And for the first time, the results on Suno felt like a perfect embodiment of what I’d given them in my prompts, except when both tracks suddenly ended, went quiet for a moment, and the fake guitars started up again for one last rehearsal.

[Listen for yourself: Washington! Post!! OP1, and Washington! Post!! OP2]

Well, certainly, none of these will ever replace The Washington Post March, but if any of them have a chance, it's Postamore 2.

After I finished writing songs for AI Journalism, I found myself messing around with Suno, making silly songs with nonsense lyrics and trying to recreate the style of some of the one-off tracks I liked.

But I soon began to feel like I was using the AI ​​too much, and sharing the results too much. My wife was having a rough day, so I sent her a lovey-dovey AI song that included our goofy nicknames to cheer her up. I made up some really bad rap lyrics and sent four Suno songs in a row based on them to my friends.

Then it occurred to me: I could easily see myself writing songs and sending them to people as thoughtlessly as I send out a barrage of emojis.

Music is a force for good, for joy, healing, activity and reflection. Is this generation of sloppy music somehow devaluing music in my life?

Max Vehni, one half of the indie-pop duo Slenderbodies, talked me out of that idea.

“Music is a way for people to express themselves,” he says, “and if it's another way for me to communicate with my wife, I think that's really great.”

Clearly, Vehuni is no AI music pessimist: He's tried out Suno and similar services for personal projects, and says he sees great potential for AI as a tool to enhance artists' songwriting and production.

And while Suno has been sued for using copyrighted music as training data, the company was quick to acknowledge that its process is not all that different from what a human would do.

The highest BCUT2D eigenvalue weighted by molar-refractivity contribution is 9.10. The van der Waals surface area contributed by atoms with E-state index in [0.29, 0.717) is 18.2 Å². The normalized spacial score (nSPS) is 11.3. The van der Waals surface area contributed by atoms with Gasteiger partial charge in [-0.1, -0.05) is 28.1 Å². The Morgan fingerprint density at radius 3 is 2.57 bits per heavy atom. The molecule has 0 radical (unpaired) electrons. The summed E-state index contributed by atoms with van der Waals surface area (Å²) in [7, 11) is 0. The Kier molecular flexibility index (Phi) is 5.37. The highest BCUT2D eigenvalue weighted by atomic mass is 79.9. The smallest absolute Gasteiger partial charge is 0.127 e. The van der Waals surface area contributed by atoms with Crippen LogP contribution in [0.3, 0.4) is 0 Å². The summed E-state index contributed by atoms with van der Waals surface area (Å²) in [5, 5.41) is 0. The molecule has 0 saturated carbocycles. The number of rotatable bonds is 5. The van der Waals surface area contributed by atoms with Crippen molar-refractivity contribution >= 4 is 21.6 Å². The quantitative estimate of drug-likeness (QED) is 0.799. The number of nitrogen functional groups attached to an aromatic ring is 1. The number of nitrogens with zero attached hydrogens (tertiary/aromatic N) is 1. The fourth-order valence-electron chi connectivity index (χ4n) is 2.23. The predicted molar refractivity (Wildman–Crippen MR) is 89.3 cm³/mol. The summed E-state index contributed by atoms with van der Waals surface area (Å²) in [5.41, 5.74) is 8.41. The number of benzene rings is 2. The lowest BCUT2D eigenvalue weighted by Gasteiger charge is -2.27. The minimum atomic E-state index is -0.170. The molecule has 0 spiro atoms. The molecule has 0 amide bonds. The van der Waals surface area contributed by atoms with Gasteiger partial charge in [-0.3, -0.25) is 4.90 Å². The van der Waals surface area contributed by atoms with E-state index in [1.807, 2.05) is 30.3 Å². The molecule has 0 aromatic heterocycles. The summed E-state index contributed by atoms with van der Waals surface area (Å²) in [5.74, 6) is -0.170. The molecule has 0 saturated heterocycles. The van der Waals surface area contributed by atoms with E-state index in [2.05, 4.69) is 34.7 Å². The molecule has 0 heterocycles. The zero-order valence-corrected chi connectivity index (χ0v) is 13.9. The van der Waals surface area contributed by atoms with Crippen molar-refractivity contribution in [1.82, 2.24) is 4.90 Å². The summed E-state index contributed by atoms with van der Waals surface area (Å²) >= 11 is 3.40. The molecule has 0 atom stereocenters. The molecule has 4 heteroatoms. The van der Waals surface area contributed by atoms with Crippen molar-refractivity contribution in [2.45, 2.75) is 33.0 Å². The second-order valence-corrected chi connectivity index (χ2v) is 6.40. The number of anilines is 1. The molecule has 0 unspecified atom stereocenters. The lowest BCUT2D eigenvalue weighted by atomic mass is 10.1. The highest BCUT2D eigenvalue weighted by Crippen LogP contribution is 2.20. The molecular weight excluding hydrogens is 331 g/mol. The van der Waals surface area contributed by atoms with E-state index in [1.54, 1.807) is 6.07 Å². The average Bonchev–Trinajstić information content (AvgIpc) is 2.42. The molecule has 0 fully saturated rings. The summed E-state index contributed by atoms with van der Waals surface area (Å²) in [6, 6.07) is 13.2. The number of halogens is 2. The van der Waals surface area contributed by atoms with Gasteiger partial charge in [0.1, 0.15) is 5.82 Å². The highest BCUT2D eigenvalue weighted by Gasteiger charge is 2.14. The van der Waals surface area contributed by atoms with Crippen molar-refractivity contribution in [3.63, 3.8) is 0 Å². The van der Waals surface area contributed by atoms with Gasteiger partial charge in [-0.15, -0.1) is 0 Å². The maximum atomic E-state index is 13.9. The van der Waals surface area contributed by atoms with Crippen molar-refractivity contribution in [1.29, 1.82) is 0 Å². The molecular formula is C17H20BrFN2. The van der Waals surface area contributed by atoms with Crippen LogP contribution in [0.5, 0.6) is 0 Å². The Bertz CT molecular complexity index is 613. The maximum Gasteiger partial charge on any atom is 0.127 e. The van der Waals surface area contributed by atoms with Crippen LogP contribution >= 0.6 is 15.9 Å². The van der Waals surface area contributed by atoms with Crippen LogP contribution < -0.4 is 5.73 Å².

“Artists draw the line: 'It's OK for an artist to be influenced by me, or for a human to be influenced by me, but when a computer is influenced by me, that's not OK,'” he said. “Is this something to be for or against? I don't know.”

But that doesn't mean I don't have other worries. For example, my remaining anxiety stems from worrying that I'm annoying artists I love by making music that sounds like their music but isn't.

Fortunately, Slender Bodies makes most of its money from touring, and the band is fortunate to have a fan base that's willing to support them in the “post-AI music apocalypse,” Vehni said.

In other words, choosing to directly support the artists you care about is more important than ever.

Still, he worries that record companies could sell their copyrighted song catalogs to AI companies and in return gain access to a model that allows them to create synthetic music without paying royalties. Or that streaming services could create and promote their own synthetic artists and pocket the revenue (he's not the only one to wonder about this).

How this all plays out remains to be seen. Either way, big tech companies, the music industry, and the rest of us will have to continue to grapple with the AI ​​music creeping into our lives.

“We took it out of the box, and I don't think we're ever going to put it back,” Behni said.